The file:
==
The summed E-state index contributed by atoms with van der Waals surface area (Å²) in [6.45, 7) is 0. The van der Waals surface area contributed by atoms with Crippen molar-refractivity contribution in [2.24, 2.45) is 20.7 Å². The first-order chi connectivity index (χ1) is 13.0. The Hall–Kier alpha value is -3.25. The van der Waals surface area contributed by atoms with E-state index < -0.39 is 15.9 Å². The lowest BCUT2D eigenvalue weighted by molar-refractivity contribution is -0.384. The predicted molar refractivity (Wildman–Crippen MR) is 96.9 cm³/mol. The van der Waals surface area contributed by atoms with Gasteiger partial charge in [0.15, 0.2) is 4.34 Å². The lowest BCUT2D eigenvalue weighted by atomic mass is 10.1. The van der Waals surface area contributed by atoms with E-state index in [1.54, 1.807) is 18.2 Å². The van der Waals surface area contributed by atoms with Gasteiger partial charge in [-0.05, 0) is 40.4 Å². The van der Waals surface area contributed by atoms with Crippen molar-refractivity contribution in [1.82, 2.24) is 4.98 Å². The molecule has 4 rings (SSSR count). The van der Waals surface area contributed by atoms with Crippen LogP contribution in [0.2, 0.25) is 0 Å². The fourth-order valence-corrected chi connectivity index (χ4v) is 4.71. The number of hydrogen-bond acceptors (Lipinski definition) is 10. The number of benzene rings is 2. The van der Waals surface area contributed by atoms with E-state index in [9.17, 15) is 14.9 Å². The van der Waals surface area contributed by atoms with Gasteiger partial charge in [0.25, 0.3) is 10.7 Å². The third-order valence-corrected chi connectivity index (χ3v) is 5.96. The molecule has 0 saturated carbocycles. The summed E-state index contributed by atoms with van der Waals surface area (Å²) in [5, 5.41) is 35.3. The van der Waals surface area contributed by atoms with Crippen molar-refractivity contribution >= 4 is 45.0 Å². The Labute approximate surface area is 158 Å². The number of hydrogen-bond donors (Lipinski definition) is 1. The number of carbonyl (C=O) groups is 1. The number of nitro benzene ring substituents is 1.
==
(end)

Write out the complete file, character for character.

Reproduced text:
The summed E-state index contributed by atoms with van der Waals surface area (Å²) in [6.45, 7) is 0. The van der Waals surface area contributed by atoms with Crippen molar-refractivity contribution in [2.24, 2.45) is 20.7 Å². The first-order chi connectivity index (χ1) is 13.0. The Hall–Kier alpha value is -3.25. The van der Waals surface area contributed by atoms with E-state index < -0.39 is 15.9 Å². The lowest BCUT2D eigenvalue weighted by molar-refractivity contribution is -0.384. The predicted molar refractivity (Wildman–Crippen MR) is 96.9 cm³/mol. The van der Waals surface area contributed by atoms with Gasteiger partial charge in [0.15, 0.2) is 4.34 Å². The lowest BCUT2D eigenvalue weighted by atomic mass is 10.1. The van der Waals surface area contributed by atoms with E-state index in [1.54, 1.807) is 18.2 Å². The van der Waals surface area contributed by atoms with Gasteiger partial charge in [-0.05, 0) is 40.4 Å². The van der Waals surface area contributed by atoms with Crippen molar-refractivity contribution in [1.82, 2.24) is 4.98 Å². The molecule has 4 rings (SSSR count). The van der Waals surface area contributed by atoms with Crippen LogP contribution in [0.2, 0.25) is 0 Å². The fourth-order valence-corrected chi connectivity index (χ4v) is 4.71. The number of hydrogen-bond acceptors (Lipinski definition) is 10. The number of benzene rings is 2. The van der Waals surface area contributed by atoms with E-state index in [9.17, 15) is 14.9 Å². The van der Waals surface area contributed by atoms with Gasteiger partial charge in [0.25, 0.3) is 10.7 Å². The third-order valence-corrected chi connectivity index (χ3v) is 5.96. The molecule has 0 saturated carbocycles. The summed E-state index contributed by atoms with van der Waals surface area (Å²) in [5, 5.41) is 35.3. The van der Waals surface area contributed by atoms with Crippen molar-refractivity contribution >= 4 is 45.0 Å². The Labute approximate surface area is 158 Å². The number of hydrogen-bond donors (Lipinski definition) is 1. The number of carbonyl (C=O) groups is 1. The number of nitro benzene ring substituents is 1.